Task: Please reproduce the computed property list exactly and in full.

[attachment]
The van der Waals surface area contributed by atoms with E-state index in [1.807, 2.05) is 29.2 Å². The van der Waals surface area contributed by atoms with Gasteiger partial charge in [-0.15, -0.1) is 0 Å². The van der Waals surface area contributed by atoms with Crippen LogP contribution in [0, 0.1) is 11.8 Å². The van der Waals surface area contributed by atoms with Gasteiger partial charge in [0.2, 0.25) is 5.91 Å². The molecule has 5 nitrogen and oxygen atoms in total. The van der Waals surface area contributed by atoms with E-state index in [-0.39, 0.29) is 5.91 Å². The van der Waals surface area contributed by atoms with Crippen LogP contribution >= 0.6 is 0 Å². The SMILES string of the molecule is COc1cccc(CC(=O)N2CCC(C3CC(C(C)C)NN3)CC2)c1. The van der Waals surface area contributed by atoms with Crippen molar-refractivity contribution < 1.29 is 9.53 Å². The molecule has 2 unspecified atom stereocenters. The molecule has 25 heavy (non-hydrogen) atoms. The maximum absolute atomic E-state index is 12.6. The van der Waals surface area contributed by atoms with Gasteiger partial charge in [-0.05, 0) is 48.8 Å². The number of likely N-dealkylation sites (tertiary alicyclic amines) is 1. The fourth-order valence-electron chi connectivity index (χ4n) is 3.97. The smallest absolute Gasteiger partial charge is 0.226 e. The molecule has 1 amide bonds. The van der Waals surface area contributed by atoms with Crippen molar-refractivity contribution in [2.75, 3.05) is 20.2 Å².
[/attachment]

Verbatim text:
The van der Waals surface area contributed by atoms with E-state index in [1.807, 2.05) is 29.2 Å². The van der Waals surface area contributed by atoms with Gasteiger partial charge in [-0.15, -0.1) is 0 Å². The van der Waals surface area contributed by atoms with Crippen LogP contribution in [0, 0.1) is 11.8 Å². The van der Waals surface area contributed by atoms with Gasteiger partial charge in [0.2, 0.25) is 5.91 Å². The molecule has 5 nitrogen and oxygen atoms in total. The van der Waals surface area contributed by atoms with E-state index in [-0.39, 0.29) is 5.91 Å². The van der Waals surface area contributed by atoms with Crippen LogP contribution >= 0.6 is 0 Å². The SMILES string of the molecule is COc1cccc(CC(=O)N2CCC(C3CC(C(C)C)NN3)CC2)c1. The van der Waals surface area contributed by atoms with Crippen molar-refractivity contribution < 1.29 is 9.53 Å². The molecule has 2 unspecified atom stereocenters. The molecule has 25 heavy (non-hydrogen) atoms. The maximum absolute atomic E-state index is 12.6. The van der Waals surface area contributed by atoms with Gasteiger partial charge in [-0.05, 0) is 48.8 Å². The number of likely N-dealkylation sites (tertiary alicyclic amines) is 1. The fourth-order valence-electron chi connectivity index (χ4n) is 3.97. The smallest absolute Gasteiger partial charge is 0.226 e. The molecule has 1 amide bonds. The van der Waals surface area contributed by atoms with Crippen molar-refractivity contribution in [2.75, 3.05) is 20.2 Å².